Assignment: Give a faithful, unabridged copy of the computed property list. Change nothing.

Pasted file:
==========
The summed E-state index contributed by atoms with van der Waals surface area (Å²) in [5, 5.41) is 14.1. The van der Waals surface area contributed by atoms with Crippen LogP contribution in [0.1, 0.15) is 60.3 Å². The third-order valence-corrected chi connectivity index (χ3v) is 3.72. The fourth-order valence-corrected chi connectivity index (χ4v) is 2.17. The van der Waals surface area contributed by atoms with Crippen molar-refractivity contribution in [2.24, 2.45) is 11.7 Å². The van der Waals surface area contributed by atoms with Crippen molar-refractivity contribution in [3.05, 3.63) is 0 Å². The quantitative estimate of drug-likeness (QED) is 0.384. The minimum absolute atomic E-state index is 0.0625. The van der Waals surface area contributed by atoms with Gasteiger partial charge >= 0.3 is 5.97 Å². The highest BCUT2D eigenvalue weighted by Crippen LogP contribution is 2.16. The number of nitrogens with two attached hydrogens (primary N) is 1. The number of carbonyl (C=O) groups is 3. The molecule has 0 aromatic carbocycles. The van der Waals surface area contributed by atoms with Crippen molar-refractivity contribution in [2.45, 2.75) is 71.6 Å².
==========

The summed E-state index contributed by atoms with van der Waals surface area (Å²) in [5, 5.41) is 14.1. The van der Waals surface area contributed by atoms with Crippen LogP contribution in [0.1, 0.15) is 60.3 Å². The third-order valence-corrected chi connectivity index (χ3v) is 3.72. The fourth-order valence-corrected chi connectivity index (χ4v) is 2.17. The van der Waals surface area contributed by atoms with Crippen molar-refractivity contribution in [2.24, 2.45) is 11.7 Å². The van der Waals surface area contributed by atoms with Crippen molar-refractivity contribution in [3.05, 3.63) is 0 Å². The quantitative estimate of drug-likeness (QED) is 0.384. The minimum absolute atomic E-state index is 0.0625. The van der Waals surface area contributed by atoms with Gasteiger partial charge >= 0.3 is 5.97 Å². The highest BCUT2D eigenvalue weighted by Crippen LogP contribution is 2.16. The number of nitrogens with two attached hydrogens (primary N) is 1. The number of carbonyl (C=O) groups is 3. The molecule has 0 aromatic carbocycles. The van der Waals surface area contributed by atoms with Crippen molar-refractivity contribution in [2.45, 2.75) is 71.6 Å².